A natural attraction

Belden grew up in Mulvane, Kansas, about 10 miles south of Wichita, where he gravitated toward water. His grandparents owned land with a creek. He recalls, “I actually wanted to be a stream fisheries biologist because I wanted to look more at rivers and streams and land-use practices and their effects on the populations in the rivers and streams. There’s so many cool little fish and macroinvertebrate species in these streams and rivers that nobody knows about.”

He earned a degree in environmental biology from Friends University while playing some football and a lot of baseball: “I was a 5-10, 165-pound right-handed pitcher. I threw hard, and I had four pitches.” Major league scouts invited him to a couple of camps, but a scout told him he’d never leave the minors because he wasn’t bulky enough to project authority as a pitcher.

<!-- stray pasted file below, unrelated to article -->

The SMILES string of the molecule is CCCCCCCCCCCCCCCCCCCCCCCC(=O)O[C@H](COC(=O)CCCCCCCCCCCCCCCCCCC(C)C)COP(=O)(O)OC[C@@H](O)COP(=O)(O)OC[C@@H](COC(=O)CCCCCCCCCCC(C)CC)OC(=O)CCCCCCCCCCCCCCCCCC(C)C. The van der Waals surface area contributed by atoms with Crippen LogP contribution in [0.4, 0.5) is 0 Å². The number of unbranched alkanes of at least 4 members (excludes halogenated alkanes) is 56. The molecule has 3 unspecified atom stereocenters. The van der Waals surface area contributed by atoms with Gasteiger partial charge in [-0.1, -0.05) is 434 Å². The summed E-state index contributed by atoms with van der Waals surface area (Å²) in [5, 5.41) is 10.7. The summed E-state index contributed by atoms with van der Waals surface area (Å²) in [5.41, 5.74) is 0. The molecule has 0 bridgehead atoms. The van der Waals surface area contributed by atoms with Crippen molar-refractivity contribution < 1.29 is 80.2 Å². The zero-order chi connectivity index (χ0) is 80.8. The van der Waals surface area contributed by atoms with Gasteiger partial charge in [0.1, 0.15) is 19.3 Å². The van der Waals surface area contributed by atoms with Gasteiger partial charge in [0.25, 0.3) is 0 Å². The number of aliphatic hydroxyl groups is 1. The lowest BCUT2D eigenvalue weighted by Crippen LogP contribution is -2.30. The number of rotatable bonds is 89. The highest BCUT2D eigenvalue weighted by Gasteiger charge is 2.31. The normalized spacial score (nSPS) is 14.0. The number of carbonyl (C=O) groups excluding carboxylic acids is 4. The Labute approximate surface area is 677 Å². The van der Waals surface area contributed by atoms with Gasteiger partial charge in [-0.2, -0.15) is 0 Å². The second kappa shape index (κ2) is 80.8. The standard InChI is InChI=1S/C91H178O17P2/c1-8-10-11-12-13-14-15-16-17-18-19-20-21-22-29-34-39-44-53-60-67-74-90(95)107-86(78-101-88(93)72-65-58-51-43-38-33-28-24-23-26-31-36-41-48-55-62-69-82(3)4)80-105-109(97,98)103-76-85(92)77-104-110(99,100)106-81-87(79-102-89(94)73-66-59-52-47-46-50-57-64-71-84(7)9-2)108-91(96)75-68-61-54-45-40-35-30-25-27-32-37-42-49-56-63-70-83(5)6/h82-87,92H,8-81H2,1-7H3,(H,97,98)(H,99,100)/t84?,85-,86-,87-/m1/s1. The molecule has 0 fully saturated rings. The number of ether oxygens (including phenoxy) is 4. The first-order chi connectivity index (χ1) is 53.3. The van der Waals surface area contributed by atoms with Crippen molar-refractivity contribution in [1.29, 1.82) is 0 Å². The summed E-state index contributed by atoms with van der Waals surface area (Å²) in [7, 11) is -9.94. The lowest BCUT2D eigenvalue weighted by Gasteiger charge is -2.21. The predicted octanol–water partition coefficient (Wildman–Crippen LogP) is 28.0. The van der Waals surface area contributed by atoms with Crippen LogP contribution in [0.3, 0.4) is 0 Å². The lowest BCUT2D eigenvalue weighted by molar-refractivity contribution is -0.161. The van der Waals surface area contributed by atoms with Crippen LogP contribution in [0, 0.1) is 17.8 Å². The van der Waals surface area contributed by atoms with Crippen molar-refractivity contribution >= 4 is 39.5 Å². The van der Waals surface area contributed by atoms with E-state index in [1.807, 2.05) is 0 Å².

“At that point I was accepted to graduate school, I was engaged and I already had my path going forward,” he says. “It would have been fun to go play overseas or play independent league, but all it would have done was keep me playing for a few years.”

Instead, he took a job in 2000 as pretreatment specialist in Wichita, where he earned one-third more than a seasonal fisheries biologist with a master’s degree. In pretreatment he was involved in a program to reduce mercury loading. In part it meant working with dentists to modify their handling of office wastewater and amalgam filling debris.

In 2004 he was promoted to operations supervisor, where he found that he had more daily effect on stream water quality than he would have in fisheries.

Switching sectors